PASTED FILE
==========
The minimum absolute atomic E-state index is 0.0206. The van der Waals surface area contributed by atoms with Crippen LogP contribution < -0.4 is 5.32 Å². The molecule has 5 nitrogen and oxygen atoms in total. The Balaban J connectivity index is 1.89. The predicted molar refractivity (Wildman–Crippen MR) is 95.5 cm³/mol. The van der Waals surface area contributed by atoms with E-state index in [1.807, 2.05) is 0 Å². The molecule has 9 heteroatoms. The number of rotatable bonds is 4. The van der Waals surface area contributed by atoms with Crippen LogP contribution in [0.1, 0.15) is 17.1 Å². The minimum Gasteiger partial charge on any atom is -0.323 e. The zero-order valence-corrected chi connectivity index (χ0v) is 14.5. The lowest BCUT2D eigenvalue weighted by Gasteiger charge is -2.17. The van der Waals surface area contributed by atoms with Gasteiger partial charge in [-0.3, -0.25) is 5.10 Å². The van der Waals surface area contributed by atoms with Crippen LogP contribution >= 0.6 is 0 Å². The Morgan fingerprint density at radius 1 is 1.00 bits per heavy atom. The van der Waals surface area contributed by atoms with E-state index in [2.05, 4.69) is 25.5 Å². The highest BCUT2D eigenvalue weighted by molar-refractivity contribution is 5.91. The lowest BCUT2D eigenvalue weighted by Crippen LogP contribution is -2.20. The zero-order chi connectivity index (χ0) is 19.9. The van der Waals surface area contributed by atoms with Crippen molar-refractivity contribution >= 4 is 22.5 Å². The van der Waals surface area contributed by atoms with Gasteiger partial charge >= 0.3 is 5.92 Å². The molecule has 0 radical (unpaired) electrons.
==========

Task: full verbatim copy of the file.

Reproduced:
The minimum absolute atomic E-state index is 0.0206. The van der Waals surface area contributed by atoms with Crippen LogP contribution < -0.4 is 5.32 Å². The molecule has 5 nitrogen and oxygen atoms in total. The Balaban J connectivity index is 1.89. The predicted molar refractivity (Wildman–Crippen MR) is 95.5 cm³/mol. The van der Waals surface area contributed by atoms with E-state index in [1.807, 2.05) is 0 Å². The molecule has 9 heteroatoms. The number of rotatable bonds is 4. The van der Waals surface area contributed by atoms with Crippen LogP contribution in [0.1, 0.15) is 17.1 Å². The minimum Gasteiger partial charge on any atom is -0.323 e. The zero-order valence-corrected chi connectivity index (χ0v) is 14.5. The lowest BCUT2D eigenvalue weighted by Gasteiger charge is -2.17. The van der Waals surface area contributed by atoms with Gasteiger partial charge in [-0.3, -0.25) is 5.10 Å². The van der Waals surface area contributed by atoms with Crippen LogP contribution >= 0.6 is 0 Å². The Morgan fingerprint density at radius 1 is 1.00 bits per heavy atom. The van der Waals surface area contributed by atoms with E-state index in [2.05, 4.69) is 25.5 Å². The highest BCUT2D eigenvalue weighted by molar-refractivity contribution is 5.91. The lowest BCUT2D eigenvalue weighted by Crippen LogP contribution is -2.20. The zero-order chi connectivity index (χ0) is 19.9. The van der Waals surface area contributed by atoms with Crippen molar-refractivity contribution >= 4 is 22.5 Å². The van der Waals surface area contributed by atoms with Gasteiger partial charge >= 0.3 is 5.92 Å². The molecule has 0 radical (unpaired) electrons.